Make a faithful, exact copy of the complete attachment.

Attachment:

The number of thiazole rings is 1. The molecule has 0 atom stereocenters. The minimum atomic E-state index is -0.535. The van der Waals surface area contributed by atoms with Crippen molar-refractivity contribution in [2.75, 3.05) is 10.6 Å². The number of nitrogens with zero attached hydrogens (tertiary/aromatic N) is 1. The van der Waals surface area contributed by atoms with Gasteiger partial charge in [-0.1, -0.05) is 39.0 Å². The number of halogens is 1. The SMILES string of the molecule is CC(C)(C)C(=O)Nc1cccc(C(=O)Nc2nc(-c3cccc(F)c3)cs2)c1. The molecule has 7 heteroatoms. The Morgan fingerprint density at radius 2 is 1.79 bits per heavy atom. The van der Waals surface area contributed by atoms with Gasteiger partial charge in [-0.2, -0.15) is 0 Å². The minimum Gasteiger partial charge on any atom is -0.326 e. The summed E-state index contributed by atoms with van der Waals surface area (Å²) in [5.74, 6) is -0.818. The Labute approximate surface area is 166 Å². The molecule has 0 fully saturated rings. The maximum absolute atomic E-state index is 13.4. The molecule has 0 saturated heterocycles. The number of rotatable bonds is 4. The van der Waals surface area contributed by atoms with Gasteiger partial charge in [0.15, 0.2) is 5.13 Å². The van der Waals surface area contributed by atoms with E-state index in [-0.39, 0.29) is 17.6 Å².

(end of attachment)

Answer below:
The number of thiazole rings is 1. The molecule has 0 atom stereocenters. The minimum atomic E-state index is -0.535. The van der Waals surface area contributed by atoms with Crippen molar-refractivity contribution in [2.75, 3.05) is 10.6 Å². The number of nitrogens with zero attached hydrogens (tertiary/aromatic N) is 1. The van der Waals surface area contributed by atoms with Gasteiger partial charge in [-0.1, -0.05) is 39.0 Å². The number of halogens is 1. The SMILES string of the molecule is CC(C)(C)C(=O)Nc1cccc(C(=O)Nc2nc(-c3cccc(F)c3)cs2)c1. The molecule has 7 heteroatoms. The Morgan fingerprint density at radius 2 is 1.79 bits per heavy atom. The van der Waals surface area contributed by atoms with Gasteiger partial charge in [-0.2, -0.15) is 0 Å². The minimum Gasteiger partial charge on any atom is -0.326 e. The summed E-state index contributed by atoms with van der Waals surface area (Å²) in [5.74, 6) is -0.818. The Labute approximate surface area is 166 Å². The molecule has 0 fully saturated rings. The maximum absolute atomic E-state index is 13.4. The molecule has 0 saturated heterocycles. The number of rotatable bonds is 4. The van der Waals surface area contributed by atoms with Gasteiger partial charge in [0.15, 0.2) is 5.13 Å². The van der Waals surface area contributed by atoms with E-state index in [-0.39, 0.29) is 17.6 Å².